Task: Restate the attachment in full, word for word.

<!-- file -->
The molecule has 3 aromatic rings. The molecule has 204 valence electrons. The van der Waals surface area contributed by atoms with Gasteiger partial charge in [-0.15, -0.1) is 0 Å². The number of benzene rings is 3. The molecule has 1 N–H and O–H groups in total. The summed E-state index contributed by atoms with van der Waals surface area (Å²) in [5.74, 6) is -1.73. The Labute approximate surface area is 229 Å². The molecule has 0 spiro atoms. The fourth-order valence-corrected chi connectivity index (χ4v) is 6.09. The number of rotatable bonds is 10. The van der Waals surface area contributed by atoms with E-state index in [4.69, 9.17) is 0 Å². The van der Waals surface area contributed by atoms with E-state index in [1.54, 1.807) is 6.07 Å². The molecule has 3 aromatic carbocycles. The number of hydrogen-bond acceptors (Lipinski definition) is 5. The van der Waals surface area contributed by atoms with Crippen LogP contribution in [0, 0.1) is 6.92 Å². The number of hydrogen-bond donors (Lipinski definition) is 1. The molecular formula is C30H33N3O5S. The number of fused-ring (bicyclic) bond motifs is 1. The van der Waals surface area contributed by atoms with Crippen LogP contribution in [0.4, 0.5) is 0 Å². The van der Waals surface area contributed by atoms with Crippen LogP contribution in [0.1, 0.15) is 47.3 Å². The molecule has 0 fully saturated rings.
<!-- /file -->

The molecule has 3 aromatic rings. The molecule has 204 valence electrons. The van der Waals surface area contributed by atoms with Gasteiger partial charge in [-0.15, -0.1) is 0 Å². The number of benzene rings is 3. The molecule has 1 N–H and O–H groups in total. The summed E-state index contributed by atoms with van der Waals surface area (Å²) in [5.74, 6) is -1.73. The Labute approximate surface area is 229 Å². The molecule has 0 spiro atoms. The fourth-order valence-corrected chi connectivity index (χ4v) is 6.09. The number of rotatable bonds is 10. The van der Waals surface area contributed by atoms with E-state index in [4.69, 9.17) is 0 Å². The van der Waals surface area contributed by atoms with E-state index in [1.54, 1.807) is 6.07 Å². The molecule has 3 aromatic carbocycles. The number of hydrogen-bond acceptors (Lipinski definition) is 5. The van der Waals surface area contributed by atoms with Crippen LogP contribution in [0, 0.1) is 6.92 Å². The number of hydrogen-bond donors (Lipinski definition) is 1. The molecular formula is C30H33N3O5S. The number of fused-ring (bicyclic) bond motifs is 1. The van der Waals surface area contributed by atoms with Crippen LogP contribution in [0.4, 0.5) is 0 Å². The van der Waals surface area contributed by atoms with Crippen LogP contribution in [0.1, 0.15) is 47.3 Å². The molecule has 0 fully saturated rings.